Windows Mobile 6--Microsoft's generally modest update of its operating system for handheld devices and smart phones--will debut by midyear with enhancements for e-mail and editing of Office documents.
Previously known by the code name Crossbow, Windows Mobile 6 simplifies e-mail account setup and also provides new shortcuts to a multitude of common e-mail management tasks such as replying to all or deleting a message.
You can flag messages more easily, as well as view a history of activity (calls and text messages) with contacts in your address book. In addition, you can read messages formatted in HTML, where applicable.
The three core applications in Office--Word, Excel, and PowerPoint--more faithfully re-create and preserve desktop formatting in the new OS. And now you can edit data in an Excel spreadsheet (you still can't create formulas or new spreadsheets, though). Borrowing from Office 2007, the calendar has a vaguely ribbonlike interface that shows your free time. It also checks for schedule conflicts whenever you receive a meeting invitation.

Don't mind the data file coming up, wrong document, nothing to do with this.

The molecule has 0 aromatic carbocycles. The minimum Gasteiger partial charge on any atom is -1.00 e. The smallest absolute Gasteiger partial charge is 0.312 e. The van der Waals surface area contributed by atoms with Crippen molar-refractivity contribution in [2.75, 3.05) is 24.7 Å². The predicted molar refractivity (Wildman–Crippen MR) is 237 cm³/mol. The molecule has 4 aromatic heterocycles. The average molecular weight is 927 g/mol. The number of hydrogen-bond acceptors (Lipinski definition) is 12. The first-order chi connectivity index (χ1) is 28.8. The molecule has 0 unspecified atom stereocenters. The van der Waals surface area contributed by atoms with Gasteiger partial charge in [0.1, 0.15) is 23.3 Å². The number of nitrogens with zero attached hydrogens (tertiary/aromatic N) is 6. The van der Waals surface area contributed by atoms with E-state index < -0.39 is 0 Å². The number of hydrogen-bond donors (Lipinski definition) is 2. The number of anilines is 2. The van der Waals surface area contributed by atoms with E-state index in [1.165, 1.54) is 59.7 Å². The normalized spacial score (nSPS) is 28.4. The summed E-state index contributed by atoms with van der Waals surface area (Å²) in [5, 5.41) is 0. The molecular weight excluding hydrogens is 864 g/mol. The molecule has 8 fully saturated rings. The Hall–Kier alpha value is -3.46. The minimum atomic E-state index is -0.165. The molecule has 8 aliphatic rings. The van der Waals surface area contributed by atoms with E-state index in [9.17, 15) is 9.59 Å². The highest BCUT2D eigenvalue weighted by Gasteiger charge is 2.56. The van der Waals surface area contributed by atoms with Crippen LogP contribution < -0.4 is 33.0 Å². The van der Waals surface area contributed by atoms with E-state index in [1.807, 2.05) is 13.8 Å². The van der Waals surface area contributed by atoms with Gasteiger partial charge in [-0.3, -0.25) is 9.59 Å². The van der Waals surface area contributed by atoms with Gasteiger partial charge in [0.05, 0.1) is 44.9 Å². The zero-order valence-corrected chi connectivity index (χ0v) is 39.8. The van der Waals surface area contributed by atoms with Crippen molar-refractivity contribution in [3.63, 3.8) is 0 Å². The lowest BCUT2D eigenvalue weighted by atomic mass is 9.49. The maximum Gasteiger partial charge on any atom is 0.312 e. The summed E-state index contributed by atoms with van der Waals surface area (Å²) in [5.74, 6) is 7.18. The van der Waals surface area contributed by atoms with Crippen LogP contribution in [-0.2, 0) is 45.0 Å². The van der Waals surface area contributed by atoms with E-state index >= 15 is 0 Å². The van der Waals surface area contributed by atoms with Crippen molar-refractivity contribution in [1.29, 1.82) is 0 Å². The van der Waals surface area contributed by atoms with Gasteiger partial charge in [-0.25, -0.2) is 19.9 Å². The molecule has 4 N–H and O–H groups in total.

Windows Mobile 6 supports some Windows Live services, including Windows Live Messenger. If your business works with Exchange Server 2007, you'll find some useful improvements, such as the ability to search your mail folder.
Microsoft says that people will be able to upgrade certain Windows Mobile 5 devices--like the T-Mobile Dash--to the new version. HP's first line of iPaq smart phones, the 500 series Voice Messengers, will be based on Windows Mobile 6.
Previous versions of Windows Mobile provided more functionality for Pocket PCs than for phones with keypads, but those distinctions are now largely gone. However, Microsoft will still offer two editions of Windows Mobile 6, based on a handheld's screen type: a standard version intended for devices that don't have touch screens, and Windows Mobile 6 Pro for devices equipped with touch screens and styluses.
New Face for Tiny PCsHigh hardware prices put a bit of a damper on the first generation of Ultra Mobile PCs. Despite this slow start, Microsoft says it remains committed to the platform, and as hardware manufacturers work on new products, the software giant continues to improve applications for the devices. Here's a look at its most recent effort: a program launcher called "Origami Experience" included in the version of Windows Vista that runs on UMPCs (click on the thumbnail image for a full view).